It went well.  Really, really well.   “Is it okay if I invite a friend next time?”  “Can I bring my niece?”  “Could you please email me a link to your blog?  To that website?”  “What was the name of that book you read?”  My cell phone began ringing—strangers calling.  “I heard you are giving vegan cooking lessons.  Do you have room for one more person?”  “How much does it cost?”

The answer was, of course, yes!  And it’s free.

The second lesson focused on entrees, and I demonstrated how to make homemade seitan, a chewy and delicious main course.  I also showed how to make cashew cream, and from that, made a vegan Alfredo sauce with mushrooms, peas, and kale, served over spaghetti squash.  We ate dinner together at the end of that demo, and I happened to have enough raw ginger cookies to pass around for dessert.  “Raw cookies?  How do you do that?”  “These are the best cookies I have ever eaten!  Could you share the recipe?”  It was a small group, easy to please, full of excitement for learning vegan cooking.  Then another round of phone calls and suddenly a bunch of people, some of whom I have never met, are sitting in my kitchen, raptly watching me chop, stir, process and talk about why I am a vegan.  And a vegan cook.

So— here I am at the beginning of my third group vegan cooking demonstration, this time teaching how to make vegan cheeses.  My friend Krissie was kind enough to bring her camera and take a few shots of the event.

I am holding up a package of agar-agar, a type of seaweed used as a thickener for many vegan cheeses.

I make three different cheeses in one hour.  The first is  smokey cashew cheese from the fabulous website:

 http://www.olivesfordinner.com

  Krissie got a great shot of the smokey cashew cheese.

The second is pine nut cheese, adapted from a recipe a friend found online while trying to impress me with her vegan cooking skills.  (Not that she needs to try—my friend Stephanie is an amazing cook and I always leave her table with a happy, full belly.)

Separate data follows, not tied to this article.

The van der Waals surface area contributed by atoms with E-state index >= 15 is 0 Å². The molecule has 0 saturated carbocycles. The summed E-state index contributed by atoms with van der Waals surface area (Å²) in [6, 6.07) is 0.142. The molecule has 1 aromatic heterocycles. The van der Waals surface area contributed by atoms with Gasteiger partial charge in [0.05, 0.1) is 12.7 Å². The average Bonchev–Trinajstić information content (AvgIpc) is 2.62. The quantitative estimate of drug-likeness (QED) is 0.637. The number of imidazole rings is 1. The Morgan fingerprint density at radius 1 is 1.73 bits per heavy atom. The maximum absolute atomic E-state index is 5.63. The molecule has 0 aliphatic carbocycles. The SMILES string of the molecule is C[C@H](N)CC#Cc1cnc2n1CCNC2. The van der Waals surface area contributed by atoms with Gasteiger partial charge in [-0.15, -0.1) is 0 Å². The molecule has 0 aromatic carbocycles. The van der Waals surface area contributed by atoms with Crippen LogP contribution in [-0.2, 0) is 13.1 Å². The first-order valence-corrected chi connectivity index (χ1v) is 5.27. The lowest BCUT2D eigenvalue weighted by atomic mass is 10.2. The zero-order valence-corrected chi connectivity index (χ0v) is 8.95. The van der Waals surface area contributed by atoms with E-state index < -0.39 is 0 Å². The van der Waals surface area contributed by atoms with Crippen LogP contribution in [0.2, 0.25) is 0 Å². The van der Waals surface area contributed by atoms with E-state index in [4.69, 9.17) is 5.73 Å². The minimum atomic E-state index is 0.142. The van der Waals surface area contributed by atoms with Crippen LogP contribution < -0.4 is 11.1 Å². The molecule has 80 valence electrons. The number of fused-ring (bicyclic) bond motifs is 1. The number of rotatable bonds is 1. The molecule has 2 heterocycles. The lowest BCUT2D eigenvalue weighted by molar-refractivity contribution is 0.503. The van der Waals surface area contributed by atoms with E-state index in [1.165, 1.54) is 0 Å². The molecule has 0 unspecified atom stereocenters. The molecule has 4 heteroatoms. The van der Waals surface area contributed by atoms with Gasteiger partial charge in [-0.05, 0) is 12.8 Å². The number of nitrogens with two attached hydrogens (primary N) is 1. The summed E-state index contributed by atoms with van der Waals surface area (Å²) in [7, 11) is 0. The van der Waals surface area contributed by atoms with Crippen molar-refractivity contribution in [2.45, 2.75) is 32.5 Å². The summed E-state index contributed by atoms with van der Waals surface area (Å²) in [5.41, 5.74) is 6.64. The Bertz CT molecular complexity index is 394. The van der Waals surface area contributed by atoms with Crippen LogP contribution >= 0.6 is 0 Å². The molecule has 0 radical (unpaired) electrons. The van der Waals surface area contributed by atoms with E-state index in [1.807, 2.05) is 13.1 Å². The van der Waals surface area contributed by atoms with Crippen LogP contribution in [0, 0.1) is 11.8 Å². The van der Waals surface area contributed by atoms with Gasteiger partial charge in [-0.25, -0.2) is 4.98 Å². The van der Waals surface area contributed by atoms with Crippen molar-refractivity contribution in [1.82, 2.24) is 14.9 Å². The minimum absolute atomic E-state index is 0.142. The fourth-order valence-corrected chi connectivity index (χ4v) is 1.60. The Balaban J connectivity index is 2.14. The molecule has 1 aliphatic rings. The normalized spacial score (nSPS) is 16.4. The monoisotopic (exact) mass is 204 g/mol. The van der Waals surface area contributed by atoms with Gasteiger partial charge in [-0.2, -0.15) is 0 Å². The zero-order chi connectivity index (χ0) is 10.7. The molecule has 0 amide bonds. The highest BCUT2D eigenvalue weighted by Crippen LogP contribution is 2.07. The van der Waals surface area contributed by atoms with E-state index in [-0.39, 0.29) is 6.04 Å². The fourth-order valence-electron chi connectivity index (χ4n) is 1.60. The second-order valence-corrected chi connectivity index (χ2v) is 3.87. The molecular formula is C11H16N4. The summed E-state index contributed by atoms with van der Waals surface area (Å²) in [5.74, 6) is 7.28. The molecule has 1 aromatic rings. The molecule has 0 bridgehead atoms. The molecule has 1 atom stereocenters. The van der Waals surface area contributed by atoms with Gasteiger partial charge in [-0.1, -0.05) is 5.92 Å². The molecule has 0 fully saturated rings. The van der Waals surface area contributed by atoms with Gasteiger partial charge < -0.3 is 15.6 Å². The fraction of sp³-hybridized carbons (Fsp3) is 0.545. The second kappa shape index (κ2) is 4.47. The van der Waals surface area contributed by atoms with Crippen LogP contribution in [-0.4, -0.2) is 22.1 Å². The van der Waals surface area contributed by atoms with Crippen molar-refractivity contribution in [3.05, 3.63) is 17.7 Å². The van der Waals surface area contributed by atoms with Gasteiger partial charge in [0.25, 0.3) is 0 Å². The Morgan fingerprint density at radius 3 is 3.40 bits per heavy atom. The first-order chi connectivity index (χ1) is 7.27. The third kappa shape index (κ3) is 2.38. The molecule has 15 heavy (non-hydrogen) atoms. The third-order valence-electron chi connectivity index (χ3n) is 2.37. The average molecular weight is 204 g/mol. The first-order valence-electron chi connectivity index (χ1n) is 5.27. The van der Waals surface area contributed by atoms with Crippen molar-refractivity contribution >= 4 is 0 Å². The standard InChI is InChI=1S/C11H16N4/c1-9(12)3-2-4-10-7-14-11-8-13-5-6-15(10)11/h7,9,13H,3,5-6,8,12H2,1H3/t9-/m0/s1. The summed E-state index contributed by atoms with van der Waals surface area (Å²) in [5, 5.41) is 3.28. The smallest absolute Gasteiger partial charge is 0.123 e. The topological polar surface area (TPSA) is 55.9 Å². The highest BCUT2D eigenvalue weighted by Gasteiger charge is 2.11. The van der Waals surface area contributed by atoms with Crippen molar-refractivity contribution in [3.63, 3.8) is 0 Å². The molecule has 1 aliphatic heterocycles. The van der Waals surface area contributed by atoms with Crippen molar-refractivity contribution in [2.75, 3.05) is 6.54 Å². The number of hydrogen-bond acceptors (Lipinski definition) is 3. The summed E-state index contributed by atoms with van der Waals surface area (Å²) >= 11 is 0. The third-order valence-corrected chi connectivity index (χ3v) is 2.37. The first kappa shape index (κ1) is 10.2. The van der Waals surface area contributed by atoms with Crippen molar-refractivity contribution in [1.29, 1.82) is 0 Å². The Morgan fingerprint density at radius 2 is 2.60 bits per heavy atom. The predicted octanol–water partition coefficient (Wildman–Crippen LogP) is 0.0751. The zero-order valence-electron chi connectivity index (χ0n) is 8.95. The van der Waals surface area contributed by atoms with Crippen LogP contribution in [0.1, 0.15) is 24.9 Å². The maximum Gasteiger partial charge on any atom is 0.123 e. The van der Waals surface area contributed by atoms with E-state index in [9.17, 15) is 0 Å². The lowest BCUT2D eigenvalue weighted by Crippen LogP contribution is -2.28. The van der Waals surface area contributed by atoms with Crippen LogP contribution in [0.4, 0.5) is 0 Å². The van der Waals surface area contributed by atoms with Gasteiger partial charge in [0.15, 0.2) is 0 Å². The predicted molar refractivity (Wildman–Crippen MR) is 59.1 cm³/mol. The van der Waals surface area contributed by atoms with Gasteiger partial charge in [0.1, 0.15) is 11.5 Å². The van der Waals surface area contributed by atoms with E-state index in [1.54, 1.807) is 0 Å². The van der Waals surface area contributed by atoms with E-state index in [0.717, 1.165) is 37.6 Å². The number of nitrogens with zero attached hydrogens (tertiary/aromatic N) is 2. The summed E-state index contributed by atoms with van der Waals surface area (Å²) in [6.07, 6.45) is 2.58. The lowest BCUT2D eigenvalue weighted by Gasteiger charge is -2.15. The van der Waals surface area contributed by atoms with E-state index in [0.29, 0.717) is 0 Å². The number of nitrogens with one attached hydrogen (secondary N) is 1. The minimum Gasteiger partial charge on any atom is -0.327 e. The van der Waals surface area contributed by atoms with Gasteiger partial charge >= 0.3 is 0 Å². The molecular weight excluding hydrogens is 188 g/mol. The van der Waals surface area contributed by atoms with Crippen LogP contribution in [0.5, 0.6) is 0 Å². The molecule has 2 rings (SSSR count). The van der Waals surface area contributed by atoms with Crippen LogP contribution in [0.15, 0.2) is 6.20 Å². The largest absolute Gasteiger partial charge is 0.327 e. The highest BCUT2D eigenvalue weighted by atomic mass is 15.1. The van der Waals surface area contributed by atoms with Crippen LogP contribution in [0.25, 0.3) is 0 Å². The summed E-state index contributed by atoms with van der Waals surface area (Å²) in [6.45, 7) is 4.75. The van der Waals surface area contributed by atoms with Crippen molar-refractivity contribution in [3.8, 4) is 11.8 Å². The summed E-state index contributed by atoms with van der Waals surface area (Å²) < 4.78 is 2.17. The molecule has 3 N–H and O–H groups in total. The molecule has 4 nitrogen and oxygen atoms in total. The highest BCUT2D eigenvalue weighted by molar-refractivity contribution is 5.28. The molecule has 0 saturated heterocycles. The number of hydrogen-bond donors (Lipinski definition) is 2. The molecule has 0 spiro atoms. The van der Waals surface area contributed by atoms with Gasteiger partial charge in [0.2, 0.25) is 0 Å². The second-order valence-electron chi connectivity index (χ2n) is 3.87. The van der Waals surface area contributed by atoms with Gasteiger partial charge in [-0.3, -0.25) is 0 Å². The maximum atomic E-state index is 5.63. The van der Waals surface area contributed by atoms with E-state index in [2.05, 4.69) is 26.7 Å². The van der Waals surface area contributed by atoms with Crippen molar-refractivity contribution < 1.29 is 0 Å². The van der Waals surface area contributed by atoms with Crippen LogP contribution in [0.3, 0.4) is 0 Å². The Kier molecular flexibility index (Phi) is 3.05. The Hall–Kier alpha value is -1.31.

http://www.epicurious.com/recipes/food/views/Beet-Ravioli-with-Pine-Nut-Goat-Cheese-Rosemary-Cream-Sauce-Aged-Balsamic-Vinegar-354390

I have made this entire recipe as it stands and was a bit disappointed, especially in the pine nut cheese.  The lemon was far too strong, so I eliminated the lemon zest, and instead of using the full amount of lemon juice, I used a little less than half the amount and used organic apple cider vinegar for the remaining volume.  I added about 2 tsp fresh rosemary to the processor along with everything else and wound up with what is perhaps the best nut-based ricotta cheese ever!  It freezes very well, so go ahead and make the full recipe, then divide into 1/2 cup containers and store in the freezer.  This is amazing in a vegan lasagna, or on a whole wheat pizza with a little vegan pesto, some tomato sauce and some caramelized onions and sauteed mushrooms.

The final cheese is tofu feta.  Tofu feta is tricky.  There are a lot of recipes out there and I have tried many.  This one is truly delicious and easy.

http://www.ourveggiekitchen.com/2010/03/tofu-feta.html

My captive audience.  I’m making tofu feta in this one.  Beneath the orange pot lid is a block of tofu.  The block is wrapped in a clean dishtowel and the weight of the lid is pressing out the excess water so that the tofu will absorb more of the marinade.

I serve the tofu feta mixed with some chopped cucumbers, halved baby grape tomatoes, Kalamata olives, all dressed with a dash of hemp oil, a bit of lemon juice, a sprinkle of oregano, and some freshly ground black pepper.

For a quick and easy tasting of the pine nut cheese, I cook a box of pasta, add a couple of cups of chopped fresh broccoli, a can of drained chickpeas, and some red sauce.  I pour that into a casserole, dollop on the pine nut cheese, and heat at 350 ° for about half an hour.  There are no leftovers!

Sometime during the lesson, my friend Jane raises her hand, old-school style.  “I think you should get paid for this, Elizabeth.”

“Oh, no, I don’t want to take any money for this.  I am truly okay doing it for free.”

“No, we should at least reimburse you for all the ingredients.”

“No, it’s really fine!”

And so on, until, as I stand behind my kitchen counter, trying to talk and cook and be entertaining and all that, one after another, my audience comes behind the counter.  They tuck bills into the front pocket of my jeans.  I am uncomfortable with this, but at the same time, secretly thrilled that anyone is willing to pay me to teach how to cook vegan.  After they leave, and I clean up, I empty the contents of my pocket onto the counter.  I think— I could make a living doing this—and my gratitude is immense for the generosity and kindness of my friends and the friends they have brought to me.